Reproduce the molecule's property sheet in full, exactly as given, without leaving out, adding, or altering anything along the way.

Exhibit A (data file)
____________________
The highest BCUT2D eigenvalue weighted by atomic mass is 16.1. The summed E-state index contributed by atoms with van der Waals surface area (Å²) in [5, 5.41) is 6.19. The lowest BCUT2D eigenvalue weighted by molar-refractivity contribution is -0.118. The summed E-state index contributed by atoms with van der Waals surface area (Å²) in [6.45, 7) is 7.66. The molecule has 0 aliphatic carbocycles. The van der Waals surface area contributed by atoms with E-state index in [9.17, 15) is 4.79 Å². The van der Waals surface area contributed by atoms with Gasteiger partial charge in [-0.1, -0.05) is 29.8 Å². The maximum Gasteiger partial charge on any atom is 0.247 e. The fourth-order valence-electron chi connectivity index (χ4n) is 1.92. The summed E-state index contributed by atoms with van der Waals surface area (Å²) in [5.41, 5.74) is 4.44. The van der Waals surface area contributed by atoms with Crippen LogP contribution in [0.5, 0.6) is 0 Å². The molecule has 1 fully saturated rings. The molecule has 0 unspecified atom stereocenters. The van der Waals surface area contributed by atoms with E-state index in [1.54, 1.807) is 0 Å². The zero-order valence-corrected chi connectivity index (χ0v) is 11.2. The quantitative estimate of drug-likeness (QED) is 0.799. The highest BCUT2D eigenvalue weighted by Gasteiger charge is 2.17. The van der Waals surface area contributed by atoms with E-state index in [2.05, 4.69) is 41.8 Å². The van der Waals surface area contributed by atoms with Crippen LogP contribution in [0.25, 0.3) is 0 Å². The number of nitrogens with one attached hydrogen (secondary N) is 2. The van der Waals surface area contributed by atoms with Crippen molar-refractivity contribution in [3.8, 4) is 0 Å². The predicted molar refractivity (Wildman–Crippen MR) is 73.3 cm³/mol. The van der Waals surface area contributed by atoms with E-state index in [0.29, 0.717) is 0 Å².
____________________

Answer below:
The highest BCUT2D eigenvalue weighted by atomic mass is 16.1. The summed E-state index contributed by atoms with van der Waals surface area (Å²) in [5, 5.41) is 6.19. The lowest BCUT2D eigenvalue weighted by molar-refractivity contribution is -0.118. The summed E-state index contributed by atoms with van der Waals surface area (Å²) in [6.45, 7) is 7.66. The molecule has 0 aliphatic carbocycles. The van der Waals surface area contributed by atoms with E-state index in [9.17, 15) is 4.79 Å². The van der Waals surface area contributed by atoms with Gasteiger partial charge in [-0.1, -0.05) is 29.8 Å². The maximum Gasteiger partial charge on any atom is 0.247 e. The fourth-order valence-electron chi connectivity index (χ4n) is 1.92. The summed E-state index contributed by atoms with van der Waals surface area (Å²) in [5.41, 5.74) is 4.44. The van der Waals surface area contributed by atoms with Crippen LogP contribution in [0.5, 0.6) is 0 Å². The molecule has 1 fully saturated rings. The molecule has 0 unspecified atom stereocenters. The van der Waals surface area contributed by atoms with E-state index in [1.54, 1.807) is 0 Å². The zero-order valence-corrected chi connectivity index (χ0v) is 11.2. The quantitative estimate of drug-likeness (QED) is 0.799. The highest BCUT2D eigenvalue weighted by Gasteiger charge is 2.17. The van der Waals surface area contributed by atoms with E-state index in [2.05, 4.69) is 41.8 Å². The van der Waals surface area contributed by atoms with Crippen LogP contribution in [0.25, 0.3) is 0 Å². The number of nitrogens with one attached hydrogen (secondary N) is 2. The van der Waals surface area contributed by atoms with Crippen molar-refractivity contribution in [3.8, 4) is 0 Å². The predicted molar refractivity (Wildman–Crippen MR) is 73.3 cm³/mol. The van der Waals surface area contributed by atoms with E-state index in [0.29, 0.717) is 0 Å².